DayeTime: First comes Census, then reapportionment
This year is a Census year. It is important that everyone participate and answer the questions truthfully.
The Census not only determines how many congressmen the state has -- we’ve lost two since I started voting in 1974 -- but also helps determine federal funding. The information provided in the decennial survey also determines a community’s eligibility for federal programs and grants.
There are conspiracy theorists who believe the federal government is an evil organization that will, somehow, use generic demographic information to turn us all into mindless zombies.
Why would the government want to do that? I guess because it’s an evil organization, that’s why.
The most important question in the Census, of course, is how many people live in the household. The next most important will be the household income. After that, the information is more for statistical analysts and other wonks who enjoy crunching numbers. Those facts do give us and others a good snapshot of who we are and where we came from.
Now that I’ve got that “public service announcement” part of the issue out of the way, let’s talk about what comes after the Census numbers are “crunched.”
It is one of the longest “four-letter words” in the politicians’ dictionary: REAPPORTIONMENT.
I expect there will be a lot said about this a year from now. It is definitely too early to start drawing new election district lines because the population numbers haven’t been determined. However, it is the right time to start thinking about “big picture” issues that may be addressed when it comes time to draw those lines.
First, there is at least one municipality that currently has no district lines that probably should seriously consider joining the ranks of municipalities with single-member districts.
That town is Mansura.
Mansura is currently served by five aldermen elected at large. That means all voters vote for five candidates and the top five vote-getters are elected. Mansura is governed under the state Lawrason Act, which allows for at large elections or single-member districts.
Bunkie, Cottonport and Simmesport are Lawrason towns with single-member districts. Under that state law, the towns have four single-member districts and one alderman elected at large.
Marksville has five single-member districts because it is governed by a City Charter.
The parish’s four villages all have at large aldermen -- Moreauville, Hessmer and Plaucheville with three, as mandated by Lawrason, and Evergreen with five, as dictated by its Municipal Charter.
If Mansura were to decide to shed the at-large system for a single-member plan, it would have four districts and an at-large alderman that would serve as mayor if the mayor was absent.
If a community is, shall we say, not very diverse, then at-large elections are the best way to select your local leaders. You will have several elected officials who have to listen to you instead of just one.
However, in a diverse community, the group in the minority could find themselves with NO ONE who needs to listen to them in local government.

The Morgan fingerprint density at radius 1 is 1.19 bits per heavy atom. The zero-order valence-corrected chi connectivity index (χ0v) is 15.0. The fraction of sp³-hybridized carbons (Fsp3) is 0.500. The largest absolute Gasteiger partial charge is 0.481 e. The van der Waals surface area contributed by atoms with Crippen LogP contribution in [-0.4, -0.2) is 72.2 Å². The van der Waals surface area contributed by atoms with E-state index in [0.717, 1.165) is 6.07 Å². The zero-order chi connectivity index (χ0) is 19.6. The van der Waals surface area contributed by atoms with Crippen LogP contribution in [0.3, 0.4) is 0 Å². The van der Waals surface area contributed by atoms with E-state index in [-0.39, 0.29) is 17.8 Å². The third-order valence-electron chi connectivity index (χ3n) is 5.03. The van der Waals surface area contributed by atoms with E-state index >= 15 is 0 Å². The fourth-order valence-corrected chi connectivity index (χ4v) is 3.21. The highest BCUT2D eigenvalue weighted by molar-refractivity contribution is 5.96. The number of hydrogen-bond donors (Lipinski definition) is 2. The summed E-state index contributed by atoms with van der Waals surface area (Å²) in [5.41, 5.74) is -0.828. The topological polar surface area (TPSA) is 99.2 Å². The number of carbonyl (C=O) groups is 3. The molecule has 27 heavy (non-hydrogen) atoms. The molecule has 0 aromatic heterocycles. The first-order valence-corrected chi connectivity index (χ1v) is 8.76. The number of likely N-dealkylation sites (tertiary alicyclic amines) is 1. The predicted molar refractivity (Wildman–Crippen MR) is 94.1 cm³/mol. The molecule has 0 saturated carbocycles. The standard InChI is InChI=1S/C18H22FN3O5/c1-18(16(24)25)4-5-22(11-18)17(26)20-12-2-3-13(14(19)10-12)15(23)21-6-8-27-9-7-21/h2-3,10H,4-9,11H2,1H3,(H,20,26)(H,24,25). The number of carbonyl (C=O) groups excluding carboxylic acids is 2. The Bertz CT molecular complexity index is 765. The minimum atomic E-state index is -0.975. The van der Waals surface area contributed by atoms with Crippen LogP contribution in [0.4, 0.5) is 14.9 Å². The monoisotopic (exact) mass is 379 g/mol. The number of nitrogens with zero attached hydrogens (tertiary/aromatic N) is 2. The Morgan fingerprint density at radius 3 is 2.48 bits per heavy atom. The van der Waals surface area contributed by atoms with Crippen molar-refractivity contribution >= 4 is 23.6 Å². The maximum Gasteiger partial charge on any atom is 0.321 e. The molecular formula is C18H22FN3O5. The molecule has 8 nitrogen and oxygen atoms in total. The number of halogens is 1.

For example, let’s say there are 1,000 voters. Of that number, 700 look pretty much the same and the other 300 look similar to each other. There are five town council seats to be decided in the at large election. Five members of Group 1 qualify for the election and three members of Group 2 seek office. There is a risk that the “birds of a feather” rule could kick in on election day and all five council members would come from Group 1.
Even if every member in Group 2 chose not to cast a vote for any candidate from Group 1, there could be enough “One-ers” to sweep the election.
There is a voting system in some areas of the country that allows voters to “plump” their vote by having the opportunity to cast more than one ballot for a candidate.
In the above scenario, the 300 Group 2 voters could cast one vote for each of the three candidates from their group and then use their remaining two at-large votes to support one or more of those -- or a favored Group 1 candidate.
That may be a bit “out of the box” for Avoyelles Parish.
Single-member districts is a much better, and easier, way to ensure a community’s diversity is reflected in local government.
Of course, the best thing that could happen would be that votes would be cast for the candidate that could best serve the public in that position, without regard to the “group” they come from.
The other two major local redistricting battles would be in the Police Jury and School Board. Depending on which areas gained population and which ones lost population, lines could be drawn that would combine incumbents into the same district.
When that happens, lines often meander to ensure the incumbents remain in their districts. In extreme cases, election district lines have been known to run down the center of a road -- not including the properties on each side of the road -- until it reaches a population center large enough to meet the demands for the district and then balloon out to gobble up as many residents as needed for the district.
I think I probably speak for a lot of voters who hope the Police Jury and the School Board will adopt the same districts this time. Both have nine members with three minority members. It shouldn’t be that hard.
One board cannot split Census tracts but the other can. I forget which is which. Surely the two elected boards can agree on a 9-member plan that doesn’t split Census tracts. One of them will have to, so why can’t the other one just take that one?
If two School Board members get lumped into the same district, one of them can run for Police Jury.